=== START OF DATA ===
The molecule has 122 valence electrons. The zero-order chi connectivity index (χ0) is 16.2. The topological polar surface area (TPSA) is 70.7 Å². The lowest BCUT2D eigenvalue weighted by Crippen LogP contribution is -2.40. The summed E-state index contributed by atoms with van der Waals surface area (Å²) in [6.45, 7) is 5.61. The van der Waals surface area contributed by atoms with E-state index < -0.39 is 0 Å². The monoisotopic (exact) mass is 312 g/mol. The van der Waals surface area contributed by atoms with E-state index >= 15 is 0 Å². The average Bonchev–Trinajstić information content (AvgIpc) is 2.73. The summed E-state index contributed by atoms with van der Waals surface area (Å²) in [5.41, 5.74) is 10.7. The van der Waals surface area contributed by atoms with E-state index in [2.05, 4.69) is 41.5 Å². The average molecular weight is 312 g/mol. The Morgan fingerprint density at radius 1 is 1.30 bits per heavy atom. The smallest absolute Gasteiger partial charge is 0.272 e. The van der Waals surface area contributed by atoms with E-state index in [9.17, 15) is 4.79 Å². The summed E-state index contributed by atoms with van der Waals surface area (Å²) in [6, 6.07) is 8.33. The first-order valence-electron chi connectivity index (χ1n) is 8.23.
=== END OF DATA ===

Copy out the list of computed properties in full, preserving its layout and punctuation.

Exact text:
The molecule has 122 valence electrons. The zero-order chi connectivity index (χ0) is 16.2. The topological polar surface area (TPSA) is 70.7 Å². The lowest BCUT2D eigenvalue weighted by Crippen LogP contribution is -2.40. The summed E-state index contributed by atoms with van der Waals surface area (Å²) in [6.45, 7) is 5.61. The van der Waals surface area contributed by atoms with E-state index < -0.39 is 0 Å². The monoisotopic (exact) mass is 312 g/mol. The van der Waals surface area contributed by atoms with E-state index >= 15 is 0 Å². The average Bonchev–Trinajstić information content (AvgIpc) is 2.73. The summed E-state index contributed by atoms with van der Waals surface area (Å²) in [5.41, 5.74) is 10.7. The van der Waals surface area contributed by atoms with E-state index in [2.05, 4.69) is 41.5 Å². The average molecular weight is 312 g/mol. The Morgan fingerprint density at radius 1 is 1.30 bits per heavy atom. The smallest absolute Gasteiger partial charge is 0.272 e. The van der Waals surface area contributed by atoms with E-state index in [9.17, 15) is 4.79 Å². The summed E-state index contributed by atoms with van der Waals surface area (Å²) in [6, 6.07) is 8.33. The first-order valence-electron chi connectivity index (χ1n) is 8.23.